Niemi (2011:153) discussed the results of paleoseismic work in Aqaba
Geological trenches (T-1 through T-5) were excavated across four NW-trending cross-faults (Fig. 2) that produce active tectonic subsidence at the head of the Gulf (Mansoor, 2002; Slater and Niemi, 2003). Mapping of alluvial fan and buried soil horizons in the trenches reveal multiple fault ruptures on the highest scarps and fewer distinct ruptures on the lowest scarp (Mansoor, 2002). The scarp heights range from 25 cm across the youngest Qf3 surface to 1.3 m across the older Qf1 and Qf2 surfaces. These data indicate that scarp heights reflect cumulative slip events. The most recent scarp-forming event fault occurred after A.D. 1045-1278 based on a corrected, calibrated radiocarbon age from charcoal collected from a buried campfire at the base of the scarp in Trench T-1. This likely represents fault motion in one of the historical earthquakes affecting southern Jordan (e.g. 1068, 1212, 1458, or 1588).
Mansoor, N.M., 2002, A GIS-based assessment of active faults and
liquefaction potential of the city of Aqaba, Jordan: M.S.
Thesis, Geosciences Dept., UMKC, 258 p.
Mansoor, N.M., Niemi, T.M., and Misra, A., 2004, A GIS-based assessment of liquefaction potential of the city of Aqaba, Jordan: Environmental and Engineering Geoscience, v. 10, no. 4, p. 297-320.
Niemi Tina M.; Mansoor Nasser M. (2002). Nearly a millennium of seismic quiescence in Aqaba, Jordan along the southern Dead Sea transform. Abstracts with Programs. Geological Society of America, Geological Society of America.
Niemi, T. (2009) Paleoseismology and archaeoseismology of sites in Aqaba and Petra, Jordan. Field Guide DSW Petra-Jordan
Niemi, T. (2011). EARTHQUAKES IN AQABA, JORDAN OVER THE PAST 2,000 YEARS EVIDENCE FROM HISTORICAL GEOLOGICAL AND ARCHEOLOGICAL DATA. 2nd INQUA-IGCP-567 International Workshop on Active Tectonics, Earthquake Geology, Archaeology and Engineering, Corinth, Greece (2011), Corinth, Greece.
The city of Aqaba, Jordan with a population of 70,000 straddles the
seismically active Dead Sea Transform plate boundary at the northern shore of the
Gulf of Aqaba. Earthquake awareness in Aqaba was significantly heightened after the 1995
Mw 7.3 Nuweiba earthquake when amplification of peak ground acceleration caused local
damage. Our analysis of borehole data clearly demonstrates that the sediments along the
beach front are susceptible to liquefaction. Furthermore, our paleoseismic data indicate
that 800-900 years have lapsed since the last ground-rupturing earthquake. The strike-slip,
Aqaba fault emerges from the gulf and appears to cross both the 7th-11th century Islamic walled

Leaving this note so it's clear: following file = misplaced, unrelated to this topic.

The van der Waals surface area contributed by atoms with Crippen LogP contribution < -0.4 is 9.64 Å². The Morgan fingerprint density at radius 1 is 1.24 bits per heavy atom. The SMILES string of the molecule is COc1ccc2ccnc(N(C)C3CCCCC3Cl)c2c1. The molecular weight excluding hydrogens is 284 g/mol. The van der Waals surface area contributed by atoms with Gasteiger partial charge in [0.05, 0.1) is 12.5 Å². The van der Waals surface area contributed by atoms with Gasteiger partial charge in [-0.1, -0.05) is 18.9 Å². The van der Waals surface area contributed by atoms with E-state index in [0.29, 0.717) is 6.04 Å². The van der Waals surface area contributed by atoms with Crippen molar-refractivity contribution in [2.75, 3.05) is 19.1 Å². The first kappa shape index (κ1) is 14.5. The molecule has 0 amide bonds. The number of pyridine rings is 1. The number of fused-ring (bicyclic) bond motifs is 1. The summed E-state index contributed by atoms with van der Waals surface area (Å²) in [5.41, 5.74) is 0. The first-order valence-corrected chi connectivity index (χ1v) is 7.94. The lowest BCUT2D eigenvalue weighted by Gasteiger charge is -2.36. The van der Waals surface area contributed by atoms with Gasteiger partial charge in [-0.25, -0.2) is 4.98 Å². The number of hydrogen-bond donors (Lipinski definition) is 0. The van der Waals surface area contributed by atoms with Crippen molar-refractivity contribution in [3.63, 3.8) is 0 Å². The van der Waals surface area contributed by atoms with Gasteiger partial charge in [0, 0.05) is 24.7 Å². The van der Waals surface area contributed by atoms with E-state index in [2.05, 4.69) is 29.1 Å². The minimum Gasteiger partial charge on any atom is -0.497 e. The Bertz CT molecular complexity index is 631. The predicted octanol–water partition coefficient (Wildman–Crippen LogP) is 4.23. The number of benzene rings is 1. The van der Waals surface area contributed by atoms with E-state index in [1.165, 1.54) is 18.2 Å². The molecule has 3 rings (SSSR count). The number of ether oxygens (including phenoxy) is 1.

city of Ayla and the 3rd-6th century Byzantine ruins and terminate under the city. The fault
morphology is today totally obscured by urban development within the modern city of Aqaba.
The location of the Aqaba fault is constrained to lie east of several distinct, NW-trending
cross faults. These cross faults are active and marked by distinct fault scarps. Structurally,
the normal to oblique slip on the cross faults indicates active NE-directed extension that
produces subsidence at the head of the Gulf of Aqaba. Our paleoearthquake data from trenches
excavated across the cross faults indicate repeat motion on the faults with the latest scarp
forming around A.D. 1045-1278 (probably in the historical earthquakes of 1212 or 1068). The
ancient Islamic walled city of Ayla is known from Arabic historians to have been completely
destroyed in the earthquake of March 18, 1068. Archaeological excavations at Ayla revealed
walls that were tilted, slumped, and shifted completely off their foundations. Recent
excavations of a monumental Byzantine mudbrick structure (perhaps a church) indicate that a
portion of this building collapsed in the earthquake of May 19, 363 A.D. This date is derived
from over 100 coins of Constantius II (337-361 A.D.) found beneath tumbled mudbrick walls.
Subsequent inhabitants repaired wall join separations and fissures in the standing walls.
These fissures were later faulted to the surface of the cultural debris and sediments dated
to the 7th-8th century. One 4th century wall at the south end of the site appears to be offset
by at least two earthquakes. These data indicate primary tectonic faulting in Aqaba in the 4th
and 11th century.
Niemi (2011) discussed potential archaeoseismic evidence after the earthquake of 1068 CE
The site of Early Islamic Ayla was not rebuilt, but a new castle or caravan station was built about 1 km to the southeast. Excavations in and around the Aqaba castle from 2000-2008 have revealed three different phases in the “khan” or castle from the late 12th to 16th centuries (De Meulemeester and Al-Shqour, 2008). The extant castle was built in 1515 and rebuilt in 1587/8, probably after the Gulf of Aqaba earthquake of January 4, 1588 which, based on historical accounts, was felt in NW Arabia, Aqaba, and Sinai (Guidoboni and Comastri, 2005; Ambraseys, 2009). The archaeological data from the Aqaba castle (De Meulemeester and Al-Shqour, 2008) also appear to support rupture of the Gulf of Aqaba fault segment in the earthquake of 1212 and possibly of the Wadi ‘Arabah fault segment in 1458.